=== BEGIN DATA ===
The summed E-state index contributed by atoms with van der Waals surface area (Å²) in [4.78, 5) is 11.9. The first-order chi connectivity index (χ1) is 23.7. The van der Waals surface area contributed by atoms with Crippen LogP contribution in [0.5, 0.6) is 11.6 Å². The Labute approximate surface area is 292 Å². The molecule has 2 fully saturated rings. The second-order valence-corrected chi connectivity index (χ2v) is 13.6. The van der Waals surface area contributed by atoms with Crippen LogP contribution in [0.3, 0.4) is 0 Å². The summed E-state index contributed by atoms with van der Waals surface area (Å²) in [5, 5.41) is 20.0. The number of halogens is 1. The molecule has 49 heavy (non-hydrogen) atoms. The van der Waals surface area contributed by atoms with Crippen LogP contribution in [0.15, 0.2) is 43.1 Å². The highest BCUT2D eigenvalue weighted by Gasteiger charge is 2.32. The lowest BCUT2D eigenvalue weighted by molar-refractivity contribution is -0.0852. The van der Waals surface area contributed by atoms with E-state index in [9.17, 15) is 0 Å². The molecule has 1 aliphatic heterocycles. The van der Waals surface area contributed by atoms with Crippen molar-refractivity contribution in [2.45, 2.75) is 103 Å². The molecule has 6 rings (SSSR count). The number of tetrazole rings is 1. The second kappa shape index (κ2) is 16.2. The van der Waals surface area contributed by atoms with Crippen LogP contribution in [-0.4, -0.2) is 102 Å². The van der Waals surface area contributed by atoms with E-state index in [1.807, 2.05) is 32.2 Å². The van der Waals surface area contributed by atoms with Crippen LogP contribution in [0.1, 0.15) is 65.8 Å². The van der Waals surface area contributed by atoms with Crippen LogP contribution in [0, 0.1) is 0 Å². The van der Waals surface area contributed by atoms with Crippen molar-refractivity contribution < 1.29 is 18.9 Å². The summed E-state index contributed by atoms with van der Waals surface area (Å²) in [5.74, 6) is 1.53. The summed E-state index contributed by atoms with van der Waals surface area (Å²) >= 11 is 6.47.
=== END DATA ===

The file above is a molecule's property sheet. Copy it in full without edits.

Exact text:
The summed E-state index contributed by atoms with van der Waals surface area (Å²) in [4.78, 5) is 11.9. The first-order chi connectivity index (χ1) is 23.7. The van der Waals surface area contributed by atoms with Crippen LogP contribution in [0.5, 0.6) is 11.6 Å². The Labute approximate surface area is 292 Å². The molecule has 2 fully saturated rings. The second-order valence-corrected chi connectivity index (χ2v) is 13.6. The van der Waals surface area contributed by atoms with Crippen LogP contribution in [0.3, 0.4) is 0 Å². The summed E-state index contributed by atoms with van der Waals surface area (Å²) in [5, 5.41) is 20.0. The number of halogens is 1. The molecule has 49 heavy (non-hydrogen) atoms. The van der Waals surface area contributed by atoms with Crippen LogP contribution in [0.15, 0.2) is 43.1 Å². The highest BCUT2D eigenvalue weighted by Gasteiger charge is 2.32. The lowest BCUT2D eigenvalue weighted by molar-refractivity contribution is -0.0852. The van der Waals surface area contributed by atoms with E-state index in [9.17, 15) is 0 Å². The molecule has 1 aliphatic heterocycles. The van der Waals surface area contributed by atoms with Crippen molar-refractivity contribution in [2.45, 2.75) is 103 Å². The molecule has 6 rings (SSSR count). The number of tetrazole rings is 1. The second kappa shape index (κ2) is 16.2. The van der Waals surface area contributed by atoms with Crippen LogP contribution in [-0.4, -0.2) is 102 Å². The van der Waals surface area contributed by atoms with E-state index in [1.807, 2.05) is 32.2 Å². The van der Waals surface area contributed by atoms with Crippen LogP contribution in [0.1, 0.15) is 65.8 Å². The van der Waals surface area contributed by atoms with Crippen LogP contribution in [0, 0.1) is 0 Å². The van der Waals surface area contributed by atoms with Crippen molar-refractivity contribution < 1.29 is 18.9 Å². The summed E-state index contributed by atoms with van der Waals surface area (Å²) in [5.74, 6) is 1.53. The summed E-state index contributed by atoms with van der Waals surface area (Å²) >= 11 is 6.47.